Phlegm shares a new video affirming the presence of black native New Orleanians in their own city.
Last year, the popular Brooklyn-based drag and music festival Bushwig came to New Orleans with a day-long roster of performances, DJ sets, and dance parties. Hosted at Castillo Blanco Art Studios in the Bywater—a neighborhood that has arguably been ground zero for discussions of gentrification in post-Katrina New Orleans—Bushwig South inspired local artist Phlegm to create a T-shirt for himself to wear to the festival. It broadcast a bold, straightforward statement: “Everything You Love About New Orleans Is Because of Black People.”
Though the first shirt was handmade, with black iron-on letters on a white shirt, Phlegm’s creation eventually spawned a self-run web store through the print-on-demand service Teespring. Phlegm—whose work also includes intricate and otherworldly makeup designs, which he posts to his Instagram account—is a New Orleans native, and his shirt design underscores the city’s ongoing conversations surrounding displacement, cultural ownership, and belonging. In the face of droves of largely white, upwardly mobile outsiders migrating to New Orleans over the past decade, Phlegm’s declaration is a simple, yet powerful, affirmation that much of the city’s iconic culture—from bounce music to the French Quarter’s picturesque ironwork—would not exist without the historical contributions of Africans and African-Americans.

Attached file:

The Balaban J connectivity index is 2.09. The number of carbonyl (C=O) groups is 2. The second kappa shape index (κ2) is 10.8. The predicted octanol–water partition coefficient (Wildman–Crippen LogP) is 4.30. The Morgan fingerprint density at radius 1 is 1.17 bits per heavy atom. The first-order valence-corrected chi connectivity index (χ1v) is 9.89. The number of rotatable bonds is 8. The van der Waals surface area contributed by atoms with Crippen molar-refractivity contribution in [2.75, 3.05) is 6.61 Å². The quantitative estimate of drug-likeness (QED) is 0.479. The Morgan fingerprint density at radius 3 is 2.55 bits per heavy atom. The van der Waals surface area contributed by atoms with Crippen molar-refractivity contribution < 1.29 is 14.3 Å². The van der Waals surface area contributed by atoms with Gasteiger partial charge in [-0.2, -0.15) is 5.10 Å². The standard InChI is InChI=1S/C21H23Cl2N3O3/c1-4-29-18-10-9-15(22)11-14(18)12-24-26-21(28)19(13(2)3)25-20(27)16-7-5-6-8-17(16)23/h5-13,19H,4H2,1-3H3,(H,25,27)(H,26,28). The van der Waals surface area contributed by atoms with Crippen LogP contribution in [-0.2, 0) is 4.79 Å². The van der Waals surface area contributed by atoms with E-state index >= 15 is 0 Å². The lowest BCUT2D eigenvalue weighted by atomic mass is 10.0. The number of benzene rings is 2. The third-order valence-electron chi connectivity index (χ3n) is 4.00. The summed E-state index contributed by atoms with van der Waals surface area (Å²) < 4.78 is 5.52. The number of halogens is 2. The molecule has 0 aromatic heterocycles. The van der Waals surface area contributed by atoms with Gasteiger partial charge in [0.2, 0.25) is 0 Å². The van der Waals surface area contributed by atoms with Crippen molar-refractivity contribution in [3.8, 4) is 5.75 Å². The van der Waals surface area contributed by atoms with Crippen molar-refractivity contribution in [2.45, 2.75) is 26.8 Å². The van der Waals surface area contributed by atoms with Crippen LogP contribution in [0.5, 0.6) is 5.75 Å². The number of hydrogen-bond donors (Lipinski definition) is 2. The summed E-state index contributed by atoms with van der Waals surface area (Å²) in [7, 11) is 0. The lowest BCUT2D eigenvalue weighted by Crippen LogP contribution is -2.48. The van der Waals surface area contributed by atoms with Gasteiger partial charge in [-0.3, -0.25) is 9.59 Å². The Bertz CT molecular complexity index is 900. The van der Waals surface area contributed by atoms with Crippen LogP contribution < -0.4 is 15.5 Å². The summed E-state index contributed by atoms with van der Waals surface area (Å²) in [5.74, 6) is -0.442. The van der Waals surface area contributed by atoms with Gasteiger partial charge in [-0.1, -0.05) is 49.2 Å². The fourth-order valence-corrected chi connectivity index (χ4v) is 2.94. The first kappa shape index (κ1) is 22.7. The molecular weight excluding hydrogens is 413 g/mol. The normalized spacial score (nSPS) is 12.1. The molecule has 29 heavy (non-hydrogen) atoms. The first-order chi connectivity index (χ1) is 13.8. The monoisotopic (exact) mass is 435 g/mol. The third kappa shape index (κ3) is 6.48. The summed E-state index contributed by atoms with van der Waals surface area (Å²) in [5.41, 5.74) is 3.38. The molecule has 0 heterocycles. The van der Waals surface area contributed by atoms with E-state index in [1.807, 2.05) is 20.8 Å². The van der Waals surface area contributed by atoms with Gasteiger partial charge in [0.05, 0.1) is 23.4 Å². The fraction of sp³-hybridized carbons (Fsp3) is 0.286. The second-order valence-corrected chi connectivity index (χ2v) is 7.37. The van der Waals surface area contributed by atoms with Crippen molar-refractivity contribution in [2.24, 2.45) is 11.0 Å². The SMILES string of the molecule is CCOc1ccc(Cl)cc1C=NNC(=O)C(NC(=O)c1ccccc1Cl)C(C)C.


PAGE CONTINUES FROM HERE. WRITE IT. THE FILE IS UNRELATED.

Since debuting his Everything You Love shirt, Phlegm has begun a video practice, mashing together found footage of black New Orleanians, using vintage clips from second lines and music videos like Juvenile’s “Back That Azz Up.” Posted below, the first finished video, which is soundtracked by DJ Jubilee’s “Get It Ready, Ready!”, debuted during an event at Poor Boys bar in New Orleans’ Seventh Ward. The hip venue, which hosts house-music parties and live concerts, is located in a strip of bars on St. Bernard Avenue whose demographics are noticeably shifting alongside those of the neighborhood. Phlegm plans to project this video and others in similar locations around the city as an “ocular reclamation,” a means of affirming the presence of black native New Orleanians in their own city, hopefully reaching longtime residents and newcomers alike.